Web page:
To sleep, perchance to dream … and to keep your brain working: Scientists have long known about the importance of getting a good night's sleep to improve memory, learning and mental health.
But the underlying cause of primary insomnia — a chronic inability to sleep soundly that's not associated with the use of stimulants, or medical disorders such as depression — has eluded researchers.
Now, a small study comparing healthy participants to patients who have primary insomnia has found that the people with insomnia have weakened neural connections to and from the thalamus, the region of the brain that regulates consciousness, sleep and alertness.
The researchers could not determine whether these weaker connections were the cause of the insomnia or the result of a chronic lack of sleep. But the work may offer important clues to the origin and treatment of the sleeping disorder, according to experts in the field who were not associated with the study.
The results of the study were published online today (April 5) in the journal Radiology. [7 Strange Facts About Insomnia]
More than one-quarter of the U.S. population reports an occasional inability to sleep well, according to the Centers for Disease Control and Prevention. This type of insomnia can be caused by a host of factors interfering with sleep, such as drug use, stress, pain, allergies, Parkinson's disease and depression.
But about 3 to 5 percent of adults have primary insomnia, according to a 2002 study by researchers at Stanford University. The diagnosis is based largely on ruling out known causes for the insomnia. Treatments include behavioral therapy, such as relaxation techniques. Doctors sometimes prescribe sedatives, but such drugs can become addictive or lose their effectiveness over time.
In the new study, researchers in China examined 23 patients with primary insomnia and 30 healthy volunteers. All of the participants completed standardized questionnaires concerning their mental health and sleeping patterns. Each participant also underwent brain MRI with a specialized technique called diffusion tensor imaging, a sensitive tool that can probe deeper than the basic brain structure revealed by MRI to see how well neurons are connecting.
The researchers' goal was to assess the connectivity of the brain's white matter tracts, which are "bundles of axons, or long fibers of nerve cells, that connect one part of the brain to another," said Shumei Li, a researcher at Guangdong No. 2 Provincial People's Hospital in Guangzhou, China, and the lead author of the study. "If white matter tracts are impaired, communication between brain regions is disrupted."
And that is what the researchers may have found among the patients with primary insomnia. Compared to the healthy participants, the insomnia patients had significantly less white matter integrity in several right-brain regions and the thalamus, which houses "important constituents of the body's biological clock," Li said.
The extent of these abnormalities in the thalamus and connected regions was associated with the duration of the patients' insomnia and their self-rated scores on the depression scale, Li said. The worse the neural connections, the worse the sleep and depression.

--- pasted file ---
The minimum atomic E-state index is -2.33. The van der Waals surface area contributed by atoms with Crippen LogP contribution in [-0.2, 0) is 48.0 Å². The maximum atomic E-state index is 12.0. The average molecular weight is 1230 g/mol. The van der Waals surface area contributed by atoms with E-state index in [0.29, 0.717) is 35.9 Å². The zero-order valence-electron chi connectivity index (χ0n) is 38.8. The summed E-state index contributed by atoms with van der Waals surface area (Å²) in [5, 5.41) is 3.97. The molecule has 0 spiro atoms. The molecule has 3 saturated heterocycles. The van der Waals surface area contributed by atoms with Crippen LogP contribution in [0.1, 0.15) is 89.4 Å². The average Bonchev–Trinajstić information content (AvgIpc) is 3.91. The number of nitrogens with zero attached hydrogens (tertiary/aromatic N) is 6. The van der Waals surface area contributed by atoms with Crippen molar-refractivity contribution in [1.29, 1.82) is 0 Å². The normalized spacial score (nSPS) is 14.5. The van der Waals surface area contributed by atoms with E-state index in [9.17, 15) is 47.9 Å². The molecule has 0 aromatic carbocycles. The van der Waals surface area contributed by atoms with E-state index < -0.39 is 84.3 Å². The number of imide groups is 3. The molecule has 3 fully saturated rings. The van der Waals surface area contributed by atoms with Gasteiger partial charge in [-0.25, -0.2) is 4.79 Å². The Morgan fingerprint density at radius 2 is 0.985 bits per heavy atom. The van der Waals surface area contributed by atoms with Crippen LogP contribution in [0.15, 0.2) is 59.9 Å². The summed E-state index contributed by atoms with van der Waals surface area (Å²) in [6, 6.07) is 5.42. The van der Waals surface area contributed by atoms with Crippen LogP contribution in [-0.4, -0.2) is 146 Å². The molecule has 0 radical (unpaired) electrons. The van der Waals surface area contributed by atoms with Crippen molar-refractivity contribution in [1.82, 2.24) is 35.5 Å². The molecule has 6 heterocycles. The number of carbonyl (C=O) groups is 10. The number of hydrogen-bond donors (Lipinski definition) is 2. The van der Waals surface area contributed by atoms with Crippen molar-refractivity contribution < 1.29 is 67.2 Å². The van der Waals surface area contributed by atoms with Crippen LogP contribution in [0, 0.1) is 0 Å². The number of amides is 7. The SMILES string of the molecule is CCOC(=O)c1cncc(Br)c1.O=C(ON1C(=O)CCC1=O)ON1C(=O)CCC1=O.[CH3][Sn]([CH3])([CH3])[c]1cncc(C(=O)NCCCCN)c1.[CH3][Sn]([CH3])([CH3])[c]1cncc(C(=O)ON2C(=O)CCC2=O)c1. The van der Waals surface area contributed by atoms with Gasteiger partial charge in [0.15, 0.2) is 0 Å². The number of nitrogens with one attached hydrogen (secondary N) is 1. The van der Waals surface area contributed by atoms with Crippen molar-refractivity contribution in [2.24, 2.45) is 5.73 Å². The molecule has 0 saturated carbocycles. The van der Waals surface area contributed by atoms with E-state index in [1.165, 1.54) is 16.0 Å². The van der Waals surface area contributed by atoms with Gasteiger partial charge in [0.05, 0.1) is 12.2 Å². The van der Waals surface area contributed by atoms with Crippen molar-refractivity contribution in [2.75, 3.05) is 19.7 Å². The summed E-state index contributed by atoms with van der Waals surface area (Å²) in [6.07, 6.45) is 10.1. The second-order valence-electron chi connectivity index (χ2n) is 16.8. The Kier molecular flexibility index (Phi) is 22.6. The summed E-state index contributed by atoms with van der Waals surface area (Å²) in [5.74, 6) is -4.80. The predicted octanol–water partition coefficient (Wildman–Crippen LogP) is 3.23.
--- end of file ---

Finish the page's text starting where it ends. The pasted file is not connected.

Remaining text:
Dr. Max Wintermark, a professor of radiology at Stanford School of Medicine in Stanford, California, who was not part of the study, said the research was important for understanding the cause of primary insomnia but that "it must be taken with a grain of salt."
The MRI-based diffusion tensor imaging technique can be affected by numerous factors, such as the age of the patient and the type of MRI machine, Wintermark told Live Science. "We don't fully understand normal variation in the scanning," he said, adding that the technique is still only used as a research tool, not for diagnostics in the clinic.
Wintermark said he would be interested in seeing a larger study based on these results, particularly to see whether the white matter tracts improve with treatment for insomnia.
Li said that one of the limitations of her team's study was that it was too small to determine cause and effect or whether abnormalities in white matter tracts can be reversed. She, too, would like to follow a larger group of patients before and after treatment to see if the white matter tracts improve as the insomnia improves, she said. [5 Things You Must Know About Sleep]
Li sees her group's work — overseen by Dr. Guihua Jiang, a researcher at the same hospital — as promising but in the early stages. The study results hint that the underlying cause of white matter abnormalities may be a loss of myelin, the protective coating around nerve fibers.
"The mechanism underlying insomnia [and] sleep is quite complicated," Li told Live Science. "The exact neural circuit of sleep control still needs to be further investigated by other techniques in terms of function and neurophysiology."
Follow Christopher Wanjek @wanjek for daily tweets on health and science with a humorous edge. Wanjek is the author of "Food at Work" and "Bad Medicine." His column, Bad Medicine, appears regularly on Live Science.
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Christopher Wanjek is a Live Science contributor and a health and science writer. He is the author of three science books: Spacefarers (2020), Food at Work (2005) and Bad Medicine (2003). His "Food at Work" book and project, concerning workers' health, safety and productivity, was commissioned by the U.N.'s International Labor Organization. For Live Science, Christopher covers public health, nutrition and biology, and he has written extensively for The Washington Post and Sky & Telescope among others, as well as for the NASA Goddard Space Flight Center, where he was a senior writer. Christopher holds a Master of Health degree from Harvard School of Public Health and a degree in journalism from Temple University.